Tinu Cherian Abraham is a Bengaluru-based corporate communications professional who went into self-quarantine much before the state health officials advised home isolation for people travelling from foreign countries. He says self-quarantine is doable if one inculcates a few new habits.
“It is very essential to have one dedicated person who will take care of you; it can be a family member or your spouse. Although you are risking that person’s health and life, it is essential that you complete the quarantine,” says Abraham.
“I would not advise doing the quarantine alone. In my case, it was my wife. We always maintained distance from each other, kept interaction to the minimal and she would sanitise herself every time she helped me with anything,” he says.
Jokingly, Abraham calls it a test of marriage vow of “being together in sickness and in health.” But the couple took extra precaution to ensure there were no common touch points that could possibly infect the other.
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“I avoided going to the common area and balcony. We used different utensils. All my clothes and utensils were kept separately. I would leave my plates in the kitchen separately and it was washed 24 hours later to ensure there was no threat of spreading,” says Abraham, who is now relieved to be out of self-quarantine. However, several passengers who landed in the city after third week of March were not that lucky as there was already a lot of panic about the pandemic by then. Bengaluru based solution architect, Arun Javagal, managed to fly back to the country from Indonesia, one of the several other affected countries, just days before India closed its airports. His ordeal started as soon as he landed.
Javagal had to spend an entire night on a bench outside a hospital as his landlord was not willing to allow him inside his house, and he had no other place to go. Taking note of his plight, the doctors agreed to send his samples for a test the next day so he could be admitted in the hospital on that pretext.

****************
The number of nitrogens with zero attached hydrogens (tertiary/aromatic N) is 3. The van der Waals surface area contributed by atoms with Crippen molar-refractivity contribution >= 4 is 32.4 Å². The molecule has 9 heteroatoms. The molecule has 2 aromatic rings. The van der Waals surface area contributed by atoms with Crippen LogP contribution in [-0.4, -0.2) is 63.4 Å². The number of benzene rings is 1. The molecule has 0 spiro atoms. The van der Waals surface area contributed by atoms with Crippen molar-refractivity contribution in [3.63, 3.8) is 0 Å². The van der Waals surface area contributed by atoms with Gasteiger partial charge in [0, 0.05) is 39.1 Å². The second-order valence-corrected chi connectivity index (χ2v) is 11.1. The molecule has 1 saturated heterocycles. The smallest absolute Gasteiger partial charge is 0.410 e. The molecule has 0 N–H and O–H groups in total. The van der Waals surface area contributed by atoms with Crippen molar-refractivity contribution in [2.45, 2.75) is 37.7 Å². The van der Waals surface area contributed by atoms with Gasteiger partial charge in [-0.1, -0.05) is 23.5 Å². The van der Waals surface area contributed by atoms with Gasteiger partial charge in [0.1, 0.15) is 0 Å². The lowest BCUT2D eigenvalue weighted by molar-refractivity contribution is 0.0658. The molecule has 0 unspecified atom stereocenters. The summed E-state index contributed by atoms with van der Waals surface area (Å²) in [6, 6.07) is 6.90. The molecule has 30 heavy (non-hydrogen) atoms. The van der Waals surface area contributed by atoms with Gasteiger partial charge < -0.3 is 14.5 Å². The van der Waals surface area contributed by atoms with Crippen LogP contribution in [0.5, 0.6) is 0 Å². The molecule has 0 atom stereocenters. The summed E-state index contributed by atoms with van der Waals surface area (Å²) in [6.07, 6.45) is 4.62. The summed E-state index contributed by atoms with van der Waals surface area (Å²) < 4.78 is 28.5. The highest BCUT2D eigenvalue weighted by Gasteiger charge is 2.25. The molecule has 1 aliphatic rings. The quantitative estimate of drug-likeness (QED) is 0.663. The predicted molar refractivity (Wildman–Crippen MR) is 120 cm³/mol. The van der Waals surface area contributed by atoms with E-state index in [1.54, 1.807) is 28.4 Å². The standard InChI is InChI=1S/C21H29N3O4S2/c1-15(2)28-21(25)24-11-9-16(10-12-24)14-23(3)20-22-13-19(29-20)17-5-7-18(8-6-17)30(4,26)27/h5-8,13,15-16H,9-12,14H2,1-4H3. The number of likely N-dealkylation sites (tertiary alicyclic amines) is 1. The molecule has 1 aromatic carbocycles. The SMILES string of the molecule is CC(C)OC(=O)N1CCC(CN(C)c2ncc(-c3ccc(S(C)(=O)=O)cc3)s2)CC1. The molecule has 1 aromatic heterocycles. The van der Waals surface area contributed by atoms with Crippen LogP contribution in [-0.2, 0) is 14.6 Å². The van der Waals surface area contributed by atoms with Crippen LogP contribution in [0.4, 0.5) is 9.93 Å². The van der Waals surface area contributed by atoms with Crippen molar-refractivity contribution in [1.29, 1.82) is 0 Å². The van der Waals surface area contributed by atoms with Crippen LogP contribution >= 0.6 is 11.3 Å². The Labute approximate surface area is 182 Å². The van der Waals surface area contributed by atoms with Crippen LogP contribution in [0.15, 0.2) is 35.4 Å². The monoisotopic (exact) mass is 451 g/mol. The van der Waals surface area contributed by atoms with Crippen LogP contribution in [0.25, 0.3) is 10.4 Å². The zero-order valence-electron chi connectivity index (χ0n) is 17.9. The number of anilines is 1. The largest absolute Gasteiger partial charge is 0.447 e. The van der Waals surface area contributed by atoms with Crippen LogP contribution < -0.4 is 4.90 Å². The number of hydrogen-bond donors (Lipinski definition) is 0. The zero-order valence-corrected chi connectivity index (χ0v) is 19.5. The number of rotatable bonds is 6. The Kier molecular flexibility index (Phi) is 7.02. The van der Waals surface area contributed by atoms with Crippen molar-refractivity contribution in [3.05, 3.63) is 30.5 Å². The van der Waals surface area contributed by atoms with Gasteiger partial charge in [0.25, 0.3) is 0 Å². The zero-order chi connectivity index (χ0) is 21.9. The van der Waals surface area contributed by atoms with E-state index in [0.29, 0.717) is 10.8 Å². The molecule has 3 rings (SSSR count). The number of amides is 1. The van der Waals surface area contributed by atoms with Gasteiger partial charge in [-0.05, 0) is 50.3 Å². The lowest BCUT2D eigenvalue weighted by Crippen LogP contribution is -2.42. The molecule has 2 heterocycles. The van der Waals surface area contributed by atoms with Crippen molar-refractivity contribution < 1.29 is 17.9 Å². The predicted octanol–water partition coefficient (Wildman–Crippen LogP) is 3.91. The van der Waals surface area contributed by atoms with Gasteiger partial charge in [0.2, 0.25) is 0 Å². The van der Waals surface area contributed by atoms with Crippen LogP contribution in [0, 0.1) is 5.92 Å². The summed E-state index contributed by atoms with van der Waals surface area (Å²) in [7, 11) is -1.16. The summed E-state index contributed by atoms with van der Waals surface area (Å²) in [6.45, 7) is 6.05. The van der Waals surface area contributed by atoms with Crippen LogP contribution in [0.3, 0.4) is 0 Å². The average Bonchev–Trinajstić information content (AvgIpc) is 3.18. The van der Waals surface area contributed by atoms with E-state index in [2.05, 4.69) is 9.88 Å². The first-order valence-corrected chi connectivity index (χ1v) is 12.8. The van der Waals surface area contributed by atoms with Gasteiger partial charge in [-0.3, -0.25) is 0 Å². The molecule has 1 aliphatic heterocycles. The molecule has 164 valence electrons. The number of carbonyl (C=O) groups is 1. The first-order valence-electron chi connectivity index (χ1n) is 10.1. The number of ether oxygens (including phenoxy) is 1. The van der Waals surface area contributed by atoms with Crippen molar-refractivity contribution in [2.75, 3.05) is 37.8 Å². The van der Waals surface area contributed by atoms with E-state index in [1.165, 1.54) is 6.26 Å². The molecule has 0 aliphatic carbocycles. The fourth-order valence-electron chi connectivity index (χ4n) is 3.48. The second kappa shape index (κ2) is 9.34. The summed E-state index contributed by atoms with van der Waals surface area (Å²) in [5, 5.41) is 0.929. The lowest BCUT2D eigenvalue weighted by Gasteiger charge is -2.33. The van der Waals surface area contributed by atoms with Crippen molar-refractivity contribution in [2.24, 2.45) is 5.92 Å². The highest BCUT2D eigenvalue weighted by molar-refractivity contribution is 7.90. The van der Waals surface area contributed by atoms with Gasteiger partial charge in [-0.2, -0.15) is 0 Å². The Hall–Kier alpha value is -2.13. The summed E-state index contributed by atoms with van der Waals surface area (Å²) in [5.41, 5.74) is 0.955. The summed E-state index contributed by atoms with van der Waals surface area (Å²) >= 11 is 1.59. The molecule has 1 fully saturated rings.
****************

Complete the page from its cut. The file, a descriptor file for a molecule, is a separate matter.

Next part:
“After returning, I had to spend one night outside and another inside a hospital ward. Even after my test results came negative, my landlord was not convinced, and he spoke to his doctors while politely asking me to look for accommodation elsewhere. I was really hurt. I couldn’t go to my own house. They knew me for over a decade but still they were scared,” recollects Javagal.
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Javagal is currently under home isolation at his relative’s house in Mysuru and stresses on the need to follow all the protocol. “From the time I started from Bengaluru for Mysuru, I kept the health authorities informed. After reaching Mysuru, I informed the health authorities and local police there to ensure they know about my whereabouts,” he said.
Anxiety during quarantine period is common and both Abraham and Javagal agree that following a few simple steps helps keeping all worries at bay.
“I was very anxious during the initial five-seven days since that is when most people start getting fever and test positive for the infection. I would check my temperature several times a day. Whenever I would feel a little weak, I would get anxious that I have probably contracted the disease. It was mentally very difficult. Although now I have finished more than 12 days in isolation and I am more relaxed, the anxiety is still lingering,” said Javagal, an architect and an activist fighting for more federalism in the country.
Abraham had a bit of a scare after he developed chest congestion during the quarantine. “If not coronavirus, the anxiety will cause more harm. I spoke to doctors and got to know fever was one of the primary symptoms, I did not have that. Then I realized it was probably because of staying in one single room.”
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Both Abraham and Javagal advise staying occupied and communicating with friends and family as the most important practice during the quarantine period. “It is very important to talk to people over the phone, I would video chat with my kids every day, and talk to my friends and family. That is very essential when you are confined to one room. I would keep myself busy working from home, watching content on streaming services and I am into trading as well, so I was occupied. But it is important to do different things, otherwise you risk getting addicted,” said Abraham.
Javagal works from home and suggests listening to music and staying active online. “I am into activism. I am busy with that on social media and I am also working from home currently; so it is not difficult.” In fact, he has decided to continue his quarantine for 28 days instead of government-mandated 14 days, just to be on safer side.